Centers for Disease Control and Prevention’s Active Surveillance Systems for Clinical Care
The CDC’s adverse event surveillance systems include the National Healthcare Safety Network (the successor to the National Nosocomial Infections Surveillance System, the Dialysis Surveillance Network, and the National Surveillance System for Health Care Workers) (Tokars et al., 2004) and the National Electronic Injury Surveillance System-Cooperative Adverse Drug Event Surveillance project (NEISS-CADES). Through NEISS-CADES, the CDC conducts nationally representative surveillance for adverse drug events (ADEs) treated in hospital emergency departments. The program is aimed at controlling or preventing injury by identifying and describing the public health burden of outpatient ADEs, generating hypotheses about risk factors for these events, and helping to design interventions for reducing medication errors in the outpatient setting.
Estimates for 2004 indicate that approximately 700,000 patients were treated in emergency rooms for an ADE, and approximately 100,000 were admitted or transferred to another facility (Budnitz, 2005). Early data indicate that unintentional overdoses were the most common cause of ADEs (39 percent), and that two drugs (i.e., warfarin and insulin) were associated with 16 percent of all ADEs and 33 percent of ADEs in patients over age 50 (Budnitz et al., 2005).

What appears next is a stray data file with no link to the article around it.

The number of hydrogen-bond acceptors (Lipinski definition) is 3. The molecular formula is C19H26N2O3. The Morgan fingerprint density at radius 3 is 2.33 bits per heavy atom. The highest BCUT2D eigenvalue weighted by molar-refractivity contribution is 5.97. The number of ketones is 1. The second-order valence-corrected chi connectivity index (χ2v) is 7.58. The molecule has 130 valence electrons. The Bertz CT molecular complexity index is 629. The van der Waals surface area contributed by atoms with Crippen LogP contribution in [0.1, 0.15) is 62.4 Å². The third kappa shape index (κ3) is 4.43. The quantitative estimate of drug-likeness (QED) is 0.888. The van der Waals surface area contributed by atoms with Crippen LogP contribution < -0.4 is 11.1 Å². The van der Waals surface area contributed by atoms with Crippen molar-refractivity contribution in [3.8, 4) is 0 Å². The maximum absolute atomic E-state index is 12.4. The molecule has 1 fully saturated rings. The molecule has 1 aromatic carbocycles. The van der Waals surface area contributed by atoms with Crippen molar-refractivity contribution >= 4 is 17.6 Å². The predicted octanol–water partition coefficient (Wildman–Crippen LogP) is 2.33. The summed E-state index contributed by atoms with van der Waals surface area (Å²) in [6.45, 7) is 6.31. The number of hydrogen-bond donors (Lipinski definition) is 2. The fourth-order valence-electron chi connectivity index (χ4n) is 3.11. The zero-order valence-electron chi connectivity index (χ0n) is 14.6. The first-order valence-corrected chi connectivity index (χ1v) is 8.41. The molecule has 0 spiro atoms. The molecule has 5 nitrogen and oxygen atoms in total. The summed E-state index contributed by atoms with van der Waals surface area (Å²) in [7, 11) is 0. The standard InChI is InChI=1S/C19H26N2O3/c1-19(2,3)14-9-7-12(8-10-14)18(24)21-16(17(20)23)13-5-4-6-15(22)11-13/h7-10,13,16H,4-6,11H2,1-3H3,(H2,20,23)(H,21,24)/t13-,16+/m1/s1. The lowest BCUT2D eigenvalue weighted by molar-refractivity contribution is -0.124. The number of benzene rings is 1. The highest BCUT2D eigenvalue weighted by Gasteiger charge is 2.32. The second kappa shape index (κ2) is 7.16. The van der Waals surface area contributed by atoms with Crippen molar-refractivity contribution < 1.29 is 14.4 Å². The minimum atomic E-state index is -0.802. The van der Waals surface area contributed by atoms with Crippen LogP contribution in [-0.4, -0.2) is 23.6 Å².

NEISS-CADES has several important limitations. First, the system is limited to ADEs occurring outside the hospital and to those that result in emergency room visits. Second, the system may fail to capture some serious outpatient ADEs (those treated in a care setting other than an emergency department) and may include nonserious events (as patients may use emergency departments for primary health care) (Walls et al., 2002). Third, the system is designed for national surveillance and not for quality improvement by individual hospitals. Nonetheless, given the importance of monitoring the national health burden of ADEs as one aspect of medication safety and quality improvement, the continued operation and enhancement of NEISS-CADES could play an important role in monitoring the nation’s progress toward reducing medication-related harm in the outpatient setting. The system’s usefulness would be enhanced by identifying appropriate measures of drug exposure, ensuring continued data quality, and developing mechanisms for timely data dissemination.
The Centers for Disease Control and Prevention (CDC) performs both active and passive surveillance of safety-related morbidity and mortality associated with vaccines, treatment of infectious diseases, and other aspects of health care. Adverse events involving vaccines are reported passively through the Vaccine Adverse Event Reporting System (VAERS), maintained by the CDC jointly with the FDA. Reporting is mandatory for manufacturers, and for health professionals for specified adverse events (see the Reportable Events table posted at vaers.hhs.gov) associated with the following vaccines: tetanus; pertussis; measles, mumps, and rubella; rubella; inacti-